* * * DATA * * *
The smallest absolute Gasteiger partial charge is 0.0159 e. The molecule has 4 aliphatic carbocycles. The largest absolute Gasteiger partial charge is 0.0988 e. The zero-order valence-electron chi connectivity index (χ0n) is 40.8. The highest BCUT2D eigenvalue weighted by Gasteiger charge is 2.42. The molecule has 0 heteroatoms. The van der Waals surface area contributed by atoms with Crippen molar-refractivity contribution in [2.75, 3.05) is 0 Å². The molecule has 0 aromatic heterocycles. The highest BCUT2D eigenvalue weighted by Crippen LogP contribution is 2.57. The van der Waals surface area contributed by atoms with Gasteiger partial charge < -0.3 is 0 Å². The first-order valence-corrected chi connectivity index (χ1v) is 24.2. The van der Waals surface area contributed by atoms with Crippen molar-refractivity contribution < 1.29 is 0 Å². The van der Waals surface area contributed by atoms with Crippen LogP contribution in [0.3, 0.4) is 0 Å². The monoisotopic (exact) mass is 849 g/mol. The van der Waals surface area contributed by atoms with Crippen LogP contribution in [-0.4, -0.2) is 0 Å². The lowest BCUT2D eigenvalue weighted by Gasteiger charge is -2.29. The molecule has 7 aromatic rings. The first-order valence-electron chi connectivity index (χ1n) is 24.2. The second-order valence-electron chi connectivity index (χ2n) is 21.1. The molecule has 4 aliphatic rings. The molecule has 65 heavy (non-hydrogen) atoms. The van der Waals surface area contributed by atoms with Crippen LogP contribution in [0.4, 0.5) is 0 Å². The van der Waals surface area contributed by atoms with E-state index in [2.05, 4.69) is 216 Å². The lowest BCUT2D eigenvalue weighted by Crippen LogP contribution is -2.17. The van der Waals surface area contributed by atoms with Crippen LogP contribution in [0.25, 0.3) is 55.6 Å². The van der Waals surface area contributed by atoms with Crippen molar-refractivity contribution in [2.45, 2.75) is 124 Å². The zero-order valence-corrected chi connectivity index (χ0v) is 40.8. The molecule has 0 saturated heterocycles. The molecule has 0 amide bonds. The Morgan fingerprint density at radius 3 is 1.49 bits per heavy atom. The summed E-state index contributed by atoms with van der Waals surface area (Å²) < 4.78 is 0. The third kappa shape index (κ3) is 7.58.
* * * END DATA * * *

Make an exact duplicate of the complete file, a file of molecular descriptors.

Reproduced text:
The smallest absolute Gasteiger partial charge is 0.0159 e. The molecule has 4 aliphatic carbocycles. The largest absolute Gasteiger partial charge is 0.0988 e. The zero-order valence-electron chi connectivity index (χ0n) is 40.8. The highest BCUT2D eigenvalue weighted by Gasteiger charge is 2.42. The molecule has 0 heteroatoms. The van der Waals surface area contributed by atoms with Crippen molar-refractivity contribution in [2.75, 3.05) is 0 Å². The molecule has 0 aromatic heterocycles. The highest BCUT2D eigenvalue weighted by Crippen LogP contribution is 2.57. The van der Waals surface area contributed by atoms with Gasteiger partial charge < -0.3 is 0 Å². The first-order valence-corrected chi connectivity index (χ1v) is 24.2. The van der Waals surface area contributed by atoms with Crippen molar-refractivity contribution < 1.29 is 0 Å². The van der Waals surface area contributed by atoms with Crippen LogP contribution in [0.3, 0.4) is 0 Å². The monoisotopic (exact) mass is 849 g/mol. The van der Waals surface area contributed by atoms with Crippen LogP contribution in [-0.4, -0.2) is 0 Å². The lowest BCUT2D eigenvalue weighted by Gasteiger charge is -2.29. The molecule has 7 aromatic rings. The first-order valence-electron chi connectivity index (χ1n) is 24.2. The second-order valence-electron chi connectivity index (χ2n) is 21.1. The molecule has 4 aliphatic rings. The molecule has 65 heavy (non-hydrogen) atoms. The van der Waals surface area contributed by atoms with Crippen LogP contribution in [0.4, 0.5) is 0 Å². The van der Waals surface area contributed by atoms with E-state index in [2.05, 4.69) is 216 Å². The lowest BCUT2D eigenvalue weighted by Crippen LogP contribution is -2.17. The van der Waals surface area contributed by atoms with Crippen LogP contribution in [0.25, 0.3) is 55.6 Å². The van der Waals surface area contributed by atoms with Crippen molar-refractivity contribution in [2.45, 2.75) is 124 Å². The zero-order valence-corrected chi connectivity index (χ0v) is 40.8. The molecule has 0 saturated heterocycles. The molecule has 0 amide bonds. The Morgan fingerprint density at radius 3 is 1.49 bits per heavy atom. The summed E-state index contributed by atoms with van der Waals surface area (Å²) < 4.78 is 0. The third kappa shape index (κ3) is 7.58.